• 10. (9) Criteria Necessary for Effective Method in Learning / Teaching a Foreign Language 1. It must be simple for both teacher and learner, and must be within the capabilities of all teachers. Also, the teacher must feel that pupils are progressing satisfactorily. 2. It must bring about a balance between the spoken and written or printed word (and must be flexible enough for the teacher to concentrate on the area (s)he wants). 3. It must overcome the conflict between fluency and accuracy. 4. It must increase the rate and amount of learning which takes place in the classroom. 5. Testing must be part of the method, and not a separate entity. 6. Constant revision must be part of the method. 7. It must enable the teacher to set defined limits and have control over oral responses. 8. It must be variable (cf. the difficulty of the Direct Method where framing the right question to make the pupils apply various persons / tenses / cases and vocabulary is most difficulty without pre-arranged coding. 9. It must reflect the linguistic habits the child has already acquired by learning his/her mother tongue and their ability to assimilate a new language. 10. It must offer a new approach to the application of translation work. 11. It must give the pupils a stimulus to say something in the first instance - and it must find ways of supplying the pupils constantly with ideas which they can use for their expression in the foreign language. 12. It must enable work done with modern teaching aids (e.g. audio-visual aids, computer) to be an extension of the method used in class. 13. It must give the teacher an opportunity to speed up intercommunication between Himself/herself and individual pupils.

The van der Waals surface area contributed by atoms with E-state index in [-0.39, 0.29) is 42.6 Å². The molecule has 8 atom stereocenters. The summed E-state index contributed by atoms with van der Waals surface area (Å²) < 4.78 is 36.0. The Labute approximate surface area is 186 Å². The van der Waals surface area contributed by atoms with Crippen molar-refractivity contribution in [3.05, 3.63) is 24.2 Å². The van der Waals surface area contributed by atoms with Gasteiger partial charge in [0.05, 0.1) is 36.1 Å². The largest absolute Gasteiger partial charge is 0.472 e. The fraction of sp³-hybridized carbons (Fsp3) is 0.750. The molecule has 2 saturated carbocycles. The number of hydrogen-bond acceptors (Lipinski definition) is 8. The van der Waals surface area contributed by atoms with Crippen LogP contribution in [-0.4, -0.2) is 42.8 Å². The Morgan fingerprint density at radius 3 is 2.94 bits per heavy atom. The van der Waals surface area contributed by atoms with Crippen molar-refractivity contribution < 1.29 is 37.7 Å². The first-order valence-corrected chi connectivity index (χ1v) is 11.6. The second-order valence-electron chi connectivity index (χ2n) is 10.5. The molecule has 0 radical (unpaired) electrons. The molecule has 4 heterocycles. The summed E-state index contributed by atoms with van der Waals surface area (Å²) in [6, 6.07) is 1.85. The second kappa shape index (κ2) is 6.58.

• 11. ( 10 ) 14. It must be sufficiently flexible to cope with various class conditions (as far as pupils' Specific / general interests are concerned) 15. It must ensure that pupils are given the opportunity of having the greatest number of meaningful contacts possible both with and in the foreign language - THE most important criteria for the validity of any modern method. Conclusion: 1-Since our aim is to have our learners “ master the foreign language , no matter what approach we adopt”. We should adopt an approach which makes our learners master the foreign language in listening, speaking, reading and writing with understanding. Such approach is not only structural or only functional but co- joins both. 2-Each of the above mentioned approaches has advantages as well as disadvantages. Each approach served the purpose in the time when it was considered the best one available. We should not deny the fact that there are learners of English, who learned the language through any of these approaches and they could master the language. References: Techniques & principles in Language Teaching. Diane Larsen- Freeman The practice of English Language Teaching Jeremy Harmer Eric Clearing House on language and linguistics The Lexical Approach : the State of ELT and a Way Forward Michel Lewis Arab journal for Humanities , Vol. 5. Dr. Ali Hajjaj , Kuwait University.